Address: 1625 118th Ave. SE, Bellevue, Washington
5 The Bellevue Collection
The Bellevue Collection is three distinct shopping areas in the Bellevue downtown district that provides a dense concentration of shopping, dining, and overnight accommodations. Consisting of the Bellevue Square shopping mall with more than 200 retail locations, Lincoln Square with cultural dining destinations, and Bellevue Place with the four-star Hyatt Regency Bellevue, the Bellevue Collection hosts everything you need in a few blocks to keep yourself busy for many long weekends. If you happen to be exploring this part of town around the holidays, be sure to cruise through Snowflake Lane, just outside the Bellevue Square shopping mall, where the street is alive with the holiday spirit, including glittering lights, electronic animations, and always falling snow.
Address: 575 Bellevue Square, Bellevue, Washington
6 Lake Sammamish
While the seven miles that comprise Lake Sammamish seem like a puddle compared to the far-spreading waters of Lake Washington to the west, Lake Sammamish provides important recreational opportunities for Bellevue residents and its connected communities. On the north end of Lake Sammamish, you can find both a public water-skiing slalom course and Marymoor Park in the city of Redmond. On the southern shore, Lake Sammamish State Park in Issaquah offers outdoor adventures throughout the year, and in Bellevue, on the eastern shore of Lake Sammamish, Vasa Park Resort provides picnic areas; boat launches; and a perfect spot to swim, with diving boards and waterslides.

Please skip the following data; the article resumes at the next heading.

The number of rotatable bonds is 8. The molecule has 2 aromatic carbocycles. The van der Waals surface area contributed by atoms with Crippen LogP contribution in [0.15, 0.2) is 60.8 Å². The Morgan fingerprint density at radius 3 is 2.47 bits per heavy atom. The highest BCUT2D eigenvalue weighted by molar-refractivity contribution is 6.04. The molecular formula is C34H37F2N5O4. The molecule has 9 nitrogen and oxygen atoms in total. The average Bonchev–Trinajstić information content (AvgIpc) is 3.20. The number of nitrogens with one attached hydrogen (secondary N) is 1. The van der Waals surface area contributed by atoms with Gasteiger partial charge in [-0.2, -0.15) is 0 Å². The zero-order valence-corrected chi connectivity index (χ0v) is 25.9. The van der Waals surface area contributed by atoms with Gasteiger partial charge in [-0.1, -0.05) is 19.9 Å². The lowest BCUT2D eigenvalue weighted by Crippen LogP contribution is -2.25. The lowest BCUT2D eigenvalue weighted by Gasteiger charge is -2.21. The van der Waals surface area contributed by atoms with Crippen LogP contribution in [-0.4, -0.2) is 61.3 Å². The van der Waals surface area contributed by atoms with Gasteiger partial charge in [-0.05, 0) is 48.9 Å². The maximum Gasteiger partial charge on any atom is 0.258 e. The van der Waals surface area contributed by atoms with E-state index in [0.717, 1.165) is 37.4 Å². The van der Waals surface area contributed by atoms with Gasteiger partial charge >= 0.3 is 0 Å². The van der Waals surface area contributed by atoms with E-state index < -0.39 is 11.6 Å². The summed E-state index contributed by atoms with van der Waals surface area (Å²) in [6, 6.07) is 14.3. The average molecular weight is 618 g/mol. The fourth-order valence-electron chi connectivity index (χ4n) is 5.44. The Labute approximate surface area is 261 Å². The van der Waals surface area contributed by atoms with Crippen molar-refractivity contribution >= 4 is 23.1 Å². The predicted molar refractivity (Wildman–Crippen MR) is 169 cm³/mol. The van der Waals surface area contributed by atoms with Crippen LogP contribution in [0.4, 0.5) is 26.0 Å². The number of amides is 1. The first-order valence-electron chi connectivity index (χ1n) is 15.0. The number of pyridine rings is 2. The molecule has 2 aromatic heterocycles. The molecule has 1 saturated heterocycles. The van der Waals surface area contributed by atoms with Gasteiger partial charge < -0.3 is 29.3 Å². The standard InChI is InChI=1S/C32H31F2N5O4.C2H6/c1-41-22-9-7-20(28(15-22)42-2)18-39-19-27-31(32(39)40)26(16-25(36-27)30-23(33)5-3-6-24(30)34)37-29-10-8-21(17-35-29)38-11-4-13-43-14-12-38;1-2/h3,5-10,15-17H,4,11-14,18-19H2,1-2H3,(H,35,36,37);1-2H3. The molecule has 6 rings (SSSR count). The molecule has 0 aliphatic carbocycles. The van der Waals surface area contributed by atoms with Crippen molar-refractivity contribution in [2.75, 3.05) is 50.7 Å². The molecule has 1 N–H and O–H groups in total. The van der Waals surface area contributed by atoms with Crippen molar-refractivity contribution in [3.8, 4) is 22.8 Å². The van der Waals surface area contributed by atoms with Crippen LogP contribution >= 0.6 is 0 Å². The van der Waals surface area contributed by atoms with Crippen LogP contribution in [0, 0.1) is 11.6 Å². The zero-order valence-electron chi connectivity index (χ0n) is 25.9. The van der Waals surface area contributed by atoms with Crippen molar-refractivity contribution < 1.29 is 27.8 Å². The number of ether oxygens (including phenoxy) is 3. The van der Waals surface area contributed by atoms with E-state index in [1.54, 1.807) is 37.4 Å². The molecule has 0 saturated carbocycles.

Address: 3560 W Lake Sammamish Pkwy SE, Bellevue, Washington
7 KidsQuest Children's Museum
Featuring a two-story Atrium Climber for kids to climb in, on, and around, plus eight other interactive exhibits designed to encourage development in children through play, the KidsQuest Children's Museum is every child's dream come true. Focusing on the key areas of science, technology, engineering, art, and math, the KidsQuest Children's Museum isn't about sitting down at a desk and writing on the blackboard but instead focuses on hands-on interaction with the different moving parts of life. With more than 650 programs offered throughout the year, including summer camps and whole-family science workshops, this excellent museum appeals to little ones and grown-ups alike.
Address: 1116 108th Ave NE, Bellevue, Washington
8 Meydenbauer Beach Park
The Meydenbauer Beach Park is not only a hidden gem of natural space in Bellevue, it also serves as a significant point in the city's history. Located on Meydenbauer Bay, on the shores of Lake Washington (King County's largest freshwater lake), this area was once the landing site for ferries running from Seattle and was pivotal in the development of Bellevue. Nowadays, the Meydenbauer Beach Park is tucked away in a residential neighborhood and provides a place for locals and tourists to get some sand between their toes or spread out the blanket for a picnic, maybe even take a dip into Lake Washington in the summer months, when the water is warm enough and lifeguards are on duty.
Address: 419 98th Ave NE, Bellevue, Washington
9 Bellevue Zip Tour
For a unique way to explore a natural side of Bellevue, the Bellevue Zip Tour will have you speeding among Douglas firs and broadleaf maples as you explore the scenery from above. Consisting of 6.5 ziplines, ranging from 70 to 450 feet, and operating every season except the winter, the Bellevue Zip Tour is owned by the city of Bellevue and can be found just west of the South Bellevue Community Center. Whether you are looking for a fun time for the whole family or a great place for a group getaway, the Bellevue Zip Tour provides a fast-flying way to see some Pacific Northwest nature from a new perspective.
Address: 450 110th Ave. NE, Bellevue, Washington